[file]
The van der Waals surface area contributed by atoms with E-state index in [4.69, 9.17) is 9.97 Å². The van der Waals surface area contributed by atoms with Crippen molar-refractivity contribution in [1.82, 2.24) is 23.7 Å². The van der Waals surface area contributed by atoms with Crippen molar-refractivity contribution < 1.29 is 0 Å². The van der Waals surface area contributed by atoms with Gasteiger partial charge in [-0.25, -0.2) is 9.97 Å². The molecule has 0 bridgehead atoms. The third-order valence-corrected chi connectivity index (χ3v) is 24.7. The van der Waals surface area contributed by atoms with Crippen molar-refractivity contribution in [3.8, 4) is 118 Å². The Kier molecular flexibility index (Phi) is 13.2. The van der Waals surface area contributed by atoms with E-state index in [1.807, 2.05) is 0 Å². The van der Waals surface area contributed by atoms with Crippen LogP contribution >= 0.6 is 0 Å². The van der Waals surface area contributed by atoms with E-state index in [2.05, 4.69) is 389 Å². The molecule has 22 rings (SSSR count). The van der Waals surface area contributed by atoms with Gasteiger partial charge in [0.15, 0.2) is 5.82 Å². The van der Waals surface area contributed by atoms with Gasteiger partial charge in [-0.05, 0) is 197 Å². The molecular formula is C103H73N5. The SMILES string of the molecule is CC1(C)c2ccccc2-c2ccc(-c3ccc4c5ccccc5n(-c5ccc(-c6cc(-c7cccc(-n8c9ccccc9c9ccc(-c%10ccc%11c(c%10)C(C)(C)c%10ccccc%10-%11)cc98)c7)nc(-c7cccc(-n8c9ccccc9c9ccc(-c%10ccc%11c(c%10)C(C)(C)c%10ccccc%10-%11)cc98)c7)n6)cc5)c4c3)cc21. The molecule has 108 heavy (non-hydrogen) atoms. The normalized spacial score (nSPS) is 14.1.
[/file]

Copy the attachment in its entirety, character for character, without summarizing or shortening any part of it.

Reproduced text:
The van der Waals surface area contributed by atoms with E-state index in [4.69, 9.17) is 9.97 Å². The van der Waals surface area contributed by atoms with Crippen molar-refractivity contribution in [1.82, 2.24) is 23.7 Å². The van der Waals surface area contributed by atoms with Crippen molar-refractivity contribution < 1.29 is 0 Å². The van der Waals surface area contributed by atoms with Gasteiger partial charge in [-0.25, -0.2) is 9.97 Å². The molecule has 0 bridgehead atoms. The third-order valence-corrected chi connectivity index (χ3v) is 24.7. The van der Waals surface area contributed by atoms with Crippen molar-refractivity contribution in [3.8, 4) is 118 Å². The Kier molecular flexibility index (Phi) is 13.2. The van der Waals surface area contributed by atoms with E-state index in [1.807, 2.05) is 0 Å². The van der Waals surface area contributed by atoms with Crippen LogP contribution >= 0.6 is 0 Å². The van der Waals surface area contributed by atoms with E-state index in [2.05, 4.69) is 389 Å². The molecule has 22 rings (SSSR count). The van der Waals surface area contributed by atoms with Gasteiger partial charge in [0.15, 0.2) is 5.82 Å². The van der Waals surface area contributed by atoms with Gasteiger partial charge in [-0.05, 0) is 197 Å². The molecular formula is C103H73N5. The SMILES string of the molecule is CC1(C)c2ccccc2-c2ccc(-c3ccc4c5ccccc5n(-c5ccc(-c6cc(-c7cccc(-n8c9ccccc9c9ccc(-c%10ccc%11c(c%10)C(C)(C)c%10ccccc%10-%11)cc98)c7)nc(-c7cccc(-n8c9ccccc9c9ccc(-c%10ccc%11c(c%10)C(C)(C)c%10ccccc%10-%11)cc98)c7)n6)cc5)c4c3)cc21. The molecule has 108 heavy (non-hydrogen) atoms. The normalized spacial score (nSPS) is 14.1.